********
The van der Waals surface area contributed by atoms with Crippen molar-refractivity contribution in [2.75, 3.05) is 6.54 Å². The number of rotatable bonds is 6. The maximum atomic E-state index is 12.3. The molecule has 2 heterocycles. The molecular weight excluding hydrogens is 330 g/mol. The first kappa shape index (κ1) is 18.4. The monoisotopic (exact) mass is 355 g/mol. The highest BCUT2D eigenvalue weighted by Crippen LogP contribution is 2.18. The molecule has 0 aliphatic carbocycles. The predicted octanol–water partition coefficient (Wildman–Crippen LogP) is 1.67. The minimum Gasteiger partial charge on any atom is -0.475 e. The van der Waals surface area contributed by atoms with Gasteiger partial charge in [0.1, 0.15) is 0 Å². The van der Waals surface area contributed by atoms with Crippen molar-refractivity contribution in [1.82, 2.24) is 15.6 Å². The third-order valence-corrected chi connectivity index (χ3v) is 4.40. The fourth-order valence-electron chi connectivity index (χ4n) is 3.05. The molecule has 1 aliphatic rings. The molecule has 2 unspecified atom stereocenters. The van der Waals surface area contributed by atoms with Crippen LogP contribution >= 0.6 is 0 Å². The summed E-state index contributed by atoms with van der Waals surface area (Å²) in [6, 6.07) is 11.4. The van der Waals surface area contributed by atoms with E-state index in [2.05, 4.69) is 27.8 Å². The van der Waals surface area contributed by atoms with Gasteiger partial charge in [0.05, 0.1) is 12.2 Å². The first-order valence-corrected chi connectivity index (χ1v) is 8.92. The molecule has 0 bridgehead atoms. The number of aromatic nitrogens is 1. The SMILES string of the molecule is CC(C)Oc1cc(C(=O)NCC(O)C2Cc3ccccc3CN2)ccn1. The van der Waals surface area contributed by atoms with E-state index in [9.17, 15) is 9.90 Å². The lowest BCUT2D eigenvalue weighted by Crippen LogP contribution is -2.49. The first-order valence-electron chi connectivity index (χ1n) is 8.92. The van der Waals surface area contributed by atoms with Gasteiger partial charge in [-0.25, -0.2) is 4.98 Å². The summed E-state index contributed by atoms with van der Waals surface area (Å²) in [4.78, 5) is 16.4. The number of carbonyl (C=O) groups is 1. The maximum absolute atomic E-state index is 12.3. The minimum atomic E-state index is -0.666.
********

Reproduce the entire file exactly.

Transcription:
The van der Waals surface area contributed by atoms with Crippen molar-refractivity contribution in [2.75, 3.05) is 6.54 Å². The number of rotatable bonds is 6. The maximum atomic E-state index is 12.3. The molecule has 2 heterocycles. The molecular weight excluding hydrogens is 330 g/mol. The first kappa shape index (κ1) is 18.4. The monoisotopic (exact) mass is 355 g/mol. The highest BCUT2D eigenvalue weighted by Crippen LogP contribution is 2.18. The molecule has 0 aliphatic carbocycles. The predicted octanol–water partition coefficient (Wildman–Crippen LogP) is 1.67. The minimum Gasteiger partial charge on any atom is -0.475 e. The van der Waals surface area contributed by atoms with Gasteiger partial charge in [0.1, 0.15) is 0 Å². The van der Waals surface area contributed by atoms with Crippen molar-refractivity contribution in [1.82, 2.24) is 15.6 Å². The third-order valence-corrected chi connectivity index (χ3v) is 4.40. The fourth-order valence-electron chi connectivity index (χ4n) is 3.05. The molecule has 1 aliphatic rings. The molecule has 2 unspecified atom stereocenters. The van der Waals surface area contributed by atoms with Crippen LogP contribution >= 0.6 is 0 Å². The summed E-state index contributed by atoms with van der Waals surface area (Å²) in [6, 6.07) is 11.4. The van der Waals surface area contributed by atoms with E-state index in [2.05, 4.69) is 27.8 Å². The van der Waals surface area contributed by atoms with Gasteiger partial charge in [0.05, 0.1) is 12.2 Å². The first-order valence-corrected chi connectivity index (χ1v) is 8.92. The molecule has 0 bridgehead atoms. The number of aromatic nitrogens is 1. The SMILES string of the molecule is CC(C)Oc1cc(C(=O)NCC(O)C2Cc3ccccc3CN2)ccn1. The van der Waals surface area contributed by atoms with E-state index in [9.17, 15) is 9.90 Å². The lowest BCUT2D eigenvalue weighted by Crippen LogP contribution is -2.49. The first-order valence-electron chi connectivity index (χ1n) is 8.92. The van der Waals surface area contributed by atoms with Gasteiger partial charge in [-0.25, -0.2) is 4.98 Å². The summed E-state index contributed by atoms with van der Waals surface area (Å²) in [4.78, 5) is 16.4. The number of carbonyl (C=O) groups is 1. The maximum absolute atomic E-state index is 12.3. The minimum atomic E-state index is -0.666.